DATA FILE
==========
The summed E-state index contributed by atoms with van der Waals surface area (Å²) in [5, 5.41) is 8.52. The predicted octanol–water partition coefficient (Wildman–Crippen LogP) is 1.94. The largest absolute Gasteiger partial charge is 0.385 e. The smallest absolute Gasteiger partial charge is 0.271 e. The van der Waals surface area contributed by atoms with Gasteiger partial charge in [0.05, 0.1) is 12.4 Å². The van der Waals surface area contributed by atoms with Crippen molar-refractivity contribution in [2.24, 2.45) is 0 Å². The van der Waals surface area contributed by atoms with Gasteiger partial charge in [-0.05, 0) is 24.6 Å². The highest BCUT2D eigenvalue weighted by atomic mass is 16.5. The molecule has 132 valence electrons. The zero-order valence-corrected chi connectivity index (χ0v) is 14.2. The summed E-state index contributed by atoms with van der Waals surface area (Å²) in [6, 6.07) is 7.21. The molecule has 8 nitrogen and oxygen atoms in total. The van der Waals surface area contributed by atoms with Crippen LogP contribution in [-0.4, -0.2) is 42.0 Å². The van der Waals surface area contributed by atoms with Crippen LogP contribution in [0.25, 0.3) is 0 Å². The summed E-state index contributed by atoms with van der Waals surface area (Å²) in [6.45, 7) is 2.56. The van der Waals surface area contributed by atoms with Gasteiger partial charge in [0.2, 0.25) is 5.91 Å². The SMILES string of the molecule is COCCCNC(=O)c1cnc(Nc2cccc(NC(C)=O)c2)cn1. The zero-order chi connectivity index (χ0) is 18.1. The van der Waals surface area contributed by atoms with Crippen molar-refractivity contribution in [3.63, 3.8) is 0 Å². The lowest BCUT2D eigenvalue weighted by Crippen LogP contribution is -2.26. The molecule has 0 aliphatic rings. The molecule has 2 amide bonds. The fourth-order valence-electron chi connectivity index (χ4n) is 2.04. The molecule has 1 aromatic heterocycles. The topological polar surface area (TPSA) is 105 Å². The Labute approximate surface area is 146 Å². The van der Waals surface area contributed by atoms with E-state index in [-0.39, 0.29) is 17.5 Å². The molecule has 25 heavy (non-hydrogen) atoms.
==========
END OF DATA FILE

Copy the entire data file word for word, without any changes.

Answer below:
The summed E-state index contributed by atoms with van der Waals surface area (Å²) in [5, 5.41) is 8.52. The predicted octanol–water partition coefficient (Wildman–Crippen LogP) is 1.94. The largest absolute Gasteiger partial charge is 0.385 e. The smallest absolute Gasteiger partial charge is 0.271 e. The van der Waals surface area contributed by atoms with Gasteiger partial charge in [0.05, 0.1) is 12.4 Å². The van der Waals surface area contributed by atoms with Crippen molar-refractivity contribution in [2.24, 2.45) is 0 Å². The van der Waals surface area contributed by atoms with Gasteiger partial charge in [-0.05, 0) is 24.6 Å². The highest BCUT2D eigenvalue weighted by atomic mass is 16.5. The molecule has 132 valence electrons. The zero-order valence-corrected chi connectivity index (χ0v) is 14.2. The summed E-state index contributed by atoms with van der Waals surface area (Å²) in [6, 6.07) is 7.21. The molecule has 8 nitrogen and oxygen atoms in total. The van der Waals surface area contributed by atoms with Crippen LogP contribution in [-0.4, -0.2) is 42.0 Å². The van der Waals surface area contributed by atoms with Crippen LogP contribution in [0.25, 0.3) is 0 Å². The summed E-state index contributed by atoms with van der Waals surface area (Å²) in [6.45, 7) is 2.56. The van der Waals surface area contributed by atoms with Gasteiger partial charge in [0.2, 0.25) is 5.91 Å². The SMILES string of the molecule is COCCCNC(=O)c1cnc(Nc2cccc(NC(C)=O)c2)cn1. The zero-order chi connectivity index (χ0) is 18.1. The van der Waals surface area contributed by atoms with Crippen molar-refractivity contribution in [3.63, 3.8) is 0 Å². The lowest BCUT2D eigenvalue weighted by Crippen LogP contribution is -2.26. The molecule has 0 aliphatic rings. The molecule has 2 amide bonds. The fourth-order valence-electron chi connectivity index (χ4n) is 2.04. The molecule has 1 aromatic heterocycles. The topological polar surface area (TPSA) is 105 Å². The Labute approximate surface area is 146 Å². The van der Waals surface area contributed by atoms with E-state index in [-0.39, 0.29) is 17.5 Å². The molecule has 25 heavy (non-hydrogen) atoms.